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Famous Black Americans of the 1930's
Transcript of Famous Black Americans of the 1930's
African Americans Roles During the 1930's
During the 1930s, the downfall of the economy led to the Great Depression. This downfall greatly worsened the already inferior lives of African Americans at the time. The economic hardships of the depression hit black workers especially hard. Their wages were over 30% below those of whites and more than 50% of them remained unemployed. However major political developments were put in place during this time including the founding of the National Negro Congress in 1936 and the Southern Negro Youth Congress in 1937.
Mary McLeod Bethune
Mary McLeod Bethune was an extraordinary educator, civil rights leader, and government official. She opened a training school for Negro girls in Daytona Beach, Florida that at its opening was complete with only five students enrolled. Over time the school evolved to include a farm, high school and nursing school. In 1929 after merging with Cookman institute the school became Bethune-Cookman College which was co-educational. She organized in 1935 the National Council of Negro Women that represented the concerns of black women. Mrs. Bethune was also, in addition to all her other talents, a political activist being the first African American Woman to be involved in the White House, assisting four presidents. In 1974, Mrs. Bethune became the first Black leader and the first woman to have a monument, the Bethune Memorial Statue, which stands on public park land in Washington DC in honor of her remarkable contributions.
Jackie Robinson grew up with his mother and four siblings as the only black family on his street. During his youth he excelled at sports and became the first athlete to win varsity letters in four sports: baseball, basketball, football and track while he attended UCLA. In 1945 Jackie played one season with the Kansas City Monarchs for the Negro Baseball League, and in 1947 was asked to join the Brooklyn Dogers. By taking the position Jackie broke the sensitive "color barrier" in baseball and challenged racial segregation. Bye the end of his first season with the dogers he was Rookie of the Year, voted the National League's MVP of the year, and won a batting title which eventually allowed him to the pictured in the Baseball Hall of Fame.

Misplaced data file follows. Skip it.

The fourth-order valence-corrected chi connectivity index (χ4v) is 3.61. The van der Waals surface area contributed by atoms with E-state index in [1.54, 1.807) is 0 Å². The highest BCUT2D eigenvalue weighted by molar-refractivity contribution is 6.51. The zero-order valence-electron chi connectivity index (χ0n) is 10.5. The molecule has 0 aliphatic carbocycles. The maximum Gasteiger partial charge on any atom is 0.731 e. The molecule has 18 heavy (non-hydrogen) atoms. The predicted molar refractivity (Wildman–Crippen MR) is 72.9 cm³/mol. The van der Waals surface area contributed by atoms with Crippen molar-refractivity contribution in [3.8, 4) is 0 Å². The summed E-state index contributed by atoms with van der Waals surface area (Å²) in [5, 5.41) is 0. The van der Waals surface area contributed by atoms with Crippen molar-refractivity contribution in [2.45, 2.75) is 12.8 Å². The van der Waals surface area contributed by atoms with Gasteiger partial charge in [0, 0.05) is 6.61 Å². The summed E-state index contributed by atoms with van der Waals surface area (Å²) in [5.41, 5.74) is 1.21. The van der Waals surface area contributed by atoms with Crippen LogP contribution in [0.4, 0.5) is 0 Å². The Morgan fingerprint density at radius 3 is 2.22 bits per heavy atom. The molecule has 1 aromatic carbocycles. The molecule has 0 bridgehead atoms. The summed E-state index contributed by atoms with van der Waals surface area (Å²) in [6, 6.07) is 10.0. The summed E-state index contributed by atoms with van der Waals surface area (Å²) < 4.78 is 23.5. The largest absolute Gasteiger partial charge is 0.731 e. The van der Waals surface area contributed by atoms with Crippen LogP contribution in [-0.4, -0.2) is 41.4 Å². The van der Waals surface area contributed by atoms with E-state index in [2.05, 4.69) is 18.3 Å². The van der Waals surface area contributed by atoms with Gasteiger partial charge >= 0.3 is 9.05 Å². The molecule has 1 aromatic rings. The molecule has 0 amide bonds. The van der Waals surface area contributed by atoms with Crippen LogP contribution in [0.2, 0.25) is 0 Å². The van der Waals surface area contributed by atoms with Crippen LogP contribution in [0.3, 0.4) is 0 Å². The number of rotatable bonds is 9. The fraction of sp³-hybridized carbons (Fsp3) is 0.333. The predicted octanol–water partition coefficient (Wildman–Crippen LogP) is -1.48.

James Weldon Johnson
James Weldon Johnson was born in Jacksonville, Florida as the son of a headwaiter and first black public school teacher in Florida. He attended Atlanta University and after graduating became principal of the school at which his mother taught improving the school by adding the ninth and tenth grades. While principal he studied law and became the first African American to pass the bar exam in Florida. After trying out a musical carreer in collaboration with his brother and becoming frustrated with musical stereotypes of the time he took courses at Columbia University and wrote three anthologies (poem books): The Book of American Negro Poetry (1922), The Book of American Negro Spirituals (1925), and The Second Book of Negro Spirituals(1926).
1. "African American life during the Great Depression and the New Deal." Encyclopedia Britannica Online. Encyclopedia Britannica. 20 Oct. 2013 <https://www.britannica.com/blackhistory/article-285193>.
2. "Biography." Jackie Robinson. 2011. 20 Oct. 2013 <http://www.jackierobinson.com/about/bio.html>.
3. National Council of Negro Women, Inc. "Civil Rights Leader | NCNW | Mary McLeod Bethune." Civil Rights Leader | NCNW | Mary McLeod Bethune. 20 Oct. 2013 <http://www.ncnw.org/about/bethune.htm>.
4. Sustar, Lee. "Blacks and the Great Depression." Daily news and opinion from the left. 18 Oct. 2013. 20 Oct. 2013 <http://socialistworker.org/2012/06/28/blacks-and-the-great-depression>.
5. © University of South Carolina Board of Trustees. "James Weldon Johnson, 1871-1938." University of South Carolina Libraries. 20 Oct. 2013 <http://library.sc.edu/spcoll/amlit/johnson/johnson1.html>.